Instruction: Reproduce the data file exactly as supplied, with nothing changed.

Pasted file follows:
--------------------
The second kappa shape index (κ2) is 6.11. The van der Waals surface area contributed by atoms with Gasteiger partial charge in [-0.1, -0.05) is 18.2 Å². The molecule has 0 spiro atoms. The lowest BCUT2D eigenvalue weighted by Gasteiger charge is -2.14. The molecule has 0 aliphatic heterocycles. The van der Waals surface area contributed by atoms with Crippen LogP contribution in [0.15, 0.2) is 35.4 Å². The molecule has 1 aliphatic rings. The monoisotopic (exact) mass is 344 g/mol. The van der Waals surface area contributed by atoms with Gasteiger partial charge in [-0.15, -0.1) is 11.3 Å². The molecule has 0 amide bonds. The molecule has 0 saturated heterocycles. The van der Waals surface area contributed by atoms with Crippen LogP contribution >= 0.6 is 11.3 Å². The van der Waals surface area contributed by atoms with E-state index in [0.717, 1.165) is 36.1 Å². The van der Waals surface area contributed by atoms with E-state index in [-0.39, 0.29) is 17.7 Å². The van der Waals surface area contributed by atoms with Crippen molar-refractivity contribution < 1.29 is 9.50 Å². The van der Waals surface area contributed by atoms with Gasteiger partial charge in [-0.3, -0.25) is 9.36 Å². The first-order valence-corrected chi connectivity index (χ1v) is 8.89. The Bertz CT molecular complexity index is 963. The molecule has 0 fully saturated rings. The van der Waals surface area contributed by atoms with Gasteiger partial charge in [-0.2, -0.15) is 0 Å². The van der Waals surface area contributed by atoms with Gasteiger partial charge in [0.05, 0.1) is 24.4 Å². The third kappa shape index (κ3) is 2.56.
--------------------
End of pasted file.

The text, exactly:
The second kappa shape index (κ2) is 6.11. The van der Waals surface area contributed by atoms with Gasteiger partial charge in [-0.1, -0.05) is 18.2 Å². The molecule has 0 spiro atoms. The lowest BCUT2D eigenvalue weighted by Gasteiger charge is -2.14. The molecule has 0 aliphatic heterocycles. The van der Waals surface area contributed by atoms with Crippen LogP contribution in [0.15, 0.2) is 35.4 Å². The molecule has 1 aliphatic rings. The monoisotopic (exact) mass is 344 g/mol. The van der Waals surface area contributed by atoms with Gasteiger partial charge in [-0.15, -0.1) is 11.3 Å². The molecule has 0 amide bonds. The molecule has 0 saturated heterocycles. The van der Waals surface area contributed by atoms with Crippen LogP contribution >= 0.6 is 11.3 Å². The van der Waals surface area contributed by atoms with E-state index in [0.717, 1.165) is 36.1 Å². The van der Waals surface area contributed by atoms with E-state index in [-0.39, 0.29) is 17.7 Å². The van der Waals surface area contributed by atoms with Crippen molar-refractivity contribution < 1.29 is 9.50 Å². The van der Waals surface area contributed by atoms with Gasteiger partial charge in [-0.3, -0.25) is 9.36 Å². The first-order valence-corrected chi connectivity index (χ1v) is 8.89. The Bertz CT molecular complexity index is 963. The molecule has 0 fully saturated rings. The van der Waals surface area contributed by atoms with Gasteiger partial charge in [-0.2, -0.15) is 0 Å². The van der Waals surface area contributed by atoms with Gasteiger partial charge in [0.05, 0.1) is 24.4 Å². The third kappa shape index (κ3) is 2.56.